Speeded up robust features (SURF)

The SURF descriptor proposed by Bay et al. (2006, 2008) is closely related to the SIFT descriptor in the sense that it is also a feature vector derived from receptive-field-like responses in a neighbourhood of an interest point. The SURF descriptor does, however, differ in the following respects:

  • it is based on Haar wavelets instead of derivative approximations in an image pyramid,
  • the interest points constitute approximations of scale-space extrema of the determinant of the Hessian instead of the Laplacian operator,
  • the entries in the feature vector are computed as sums and absolute sums of first-order derivatives \(\sum L_x, \sum |L_x|, \sum L_y, \sum |L_y|\) instead of histograms of coarsely quantized gradient directions.

Experimentally, the SURF operator leads to performance comparable to the SIFT operator. Due to the implementation in terms of Haar wavelets, the SURF operator is, however, faster.

Application areas

The scale invariant feature transform (SIFT) with its related image descriptors in terms of histograms of receptive field-like image operations have opened up an area of research on image-based matching and recognition with numerous application areas. Being based on theoretically well-founded scale-space operations or approximations thereof, these approaches have been demonstrated to allow for robust computation of image features and image descriptors from real-world image data.

Multi-view matching

The SIFT descriptor with its associated matching methods can be used for establishing point matches between different views of a 3-D object or a scene. By combining such correspondences with multi-view geometry (Hartley and Zisserman 2004), 3-D models of objects and scenes can be constructed.

Similar methods for establishing multi-view correspondences can also be used for synthesizing novel views of a 3-D object/scene given a set of other views of the same object/scene (view interpolation) (Chen and Williams 1993, Zitnick et al. 2004, Liu et al. 2011) or for combining multiple partially overlapping images of the same scene into wider panoramas (Brown and Lowe 2007).

Object recognition

In his pioneering work on object recognition using the SIFT operator, Lowe demonstrated that robust and efficient recognition of objects in natural scenes can be performed based on collections of local image features. In close relation to this, a growing area of research has been developed concerning so-called bag of words methods and related methods for recognizing objects in real-world scenarios.

Besides the specific area of object recognition, these types of methods can also be used for related tasks such as visual search in image databases (Lew et al. 2006, Datta et al. 2008), human computer interaction based on visual input (Porta 2002, Jaimesa and Sebe 2008) or biometrics (Bicego et al. 2006, Li 2009, Wang et al. 2010).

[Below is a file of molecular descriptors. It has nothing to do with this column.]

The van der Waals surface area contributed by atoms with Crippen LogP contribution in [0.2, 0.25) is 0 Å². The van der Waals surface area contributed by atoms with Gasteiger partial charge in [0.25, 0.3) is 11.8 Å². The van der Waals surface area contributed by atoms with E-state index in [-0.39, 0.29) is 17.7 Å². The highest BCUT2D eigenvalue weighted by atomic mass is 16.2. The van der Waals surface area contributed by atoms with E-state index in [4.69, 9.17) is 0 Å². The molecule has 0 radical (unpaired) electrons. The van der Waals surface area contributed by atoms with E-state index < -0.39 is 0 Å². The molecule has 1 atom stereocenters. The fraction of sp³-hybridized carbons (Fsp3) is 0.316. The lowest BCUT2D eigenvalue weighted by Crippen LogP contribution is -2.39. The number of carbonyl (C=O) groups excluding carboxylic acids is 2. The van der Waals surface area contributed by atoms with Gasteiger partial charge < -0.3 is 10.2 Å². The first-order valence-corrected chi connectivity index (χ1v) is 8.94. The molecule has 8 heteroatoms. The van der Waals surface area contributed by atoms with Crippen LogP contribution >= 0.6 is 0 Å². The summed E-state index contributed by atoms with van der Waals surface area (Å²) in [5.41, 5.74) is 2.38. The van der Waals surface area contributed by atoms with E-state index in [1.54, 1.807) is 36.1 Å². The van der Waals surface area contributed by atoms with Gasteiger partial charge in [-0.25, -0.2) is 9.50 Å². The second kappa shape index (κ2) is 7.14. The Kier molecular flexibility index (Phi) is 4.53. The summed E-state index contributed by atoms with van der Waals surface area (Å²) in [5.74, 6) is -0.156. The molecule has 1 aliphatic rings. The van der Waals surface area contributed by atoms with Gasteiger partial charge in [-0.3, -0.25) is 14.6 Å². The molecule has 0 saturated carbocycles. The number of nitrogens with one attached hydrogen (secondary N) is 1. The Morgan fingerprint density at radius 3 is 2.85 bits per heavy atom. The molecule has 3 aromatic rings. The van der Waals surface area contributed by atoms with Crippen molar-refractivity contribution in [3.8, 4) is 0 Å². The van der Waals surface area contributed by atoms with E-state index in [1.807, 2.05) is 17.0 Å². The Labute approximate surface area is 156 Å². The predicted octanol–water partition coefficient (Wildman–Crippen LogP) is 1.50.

Object category classification

Whereas the task of recognizing a previously seen object in a scene can be effectively addressed using the SIFT descriptor or the other closely related image descriptors described in this survey, the task of classifying previously unseen objects into object categories has turned out to be a harder problem. In the research to develop such methods, object categorization in terms of dense SIFT features (Bosch et al. 2007, Mutch and Lowe 2008) is as of 2012 still one of the better approaches.


For a robot that moves in a natural environment, image correspondences in terms of SIFT features or related image descriptors can be used for tasks such as (i) localizing the robot with respect to a set of known references, (ii) mapping the surrounding from image data that are acquired as the robot moves around (See et al. 2005, Saeedi et al. 2006) or (iii) recognizing and establishing geometric relations to objects in the environment for robot manipulation (Siciliano and Khatib 2008).


For efficient real-time processing, parallel implementations of SIFT have been developed for graphical processor units (GPUs) (Heymann et al. 2007) and field-programmable gate arrays (FPGAs) (Se et al. 2001, Se et al. 2004). For off-line processing, there are publically available implementations, such as VLFeat (open source) and David Lowe's SIFT demo program (Linux and Windows binaries) (see "External links" below).


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See also

Further reading

  • Lindeberg, Tony (1994). Scale-space theory: A basic tool for analysing structures at different scales. J. of Applied Statistics 21(2): 224-270.
  • Lindeberg, Tony (2008). Scale-space. Encyclopedia of Computer Science and Engineering John Wiley and Sons: IV:2495-2504.
  • Tuytelaars, Tinne and Mikolajczyk, Krystian (2008). Local invariant feature detectors: A survey. Foundations and Trends® in Computer Graphics and Vision volume 3, number 3, Now Publishers Inc.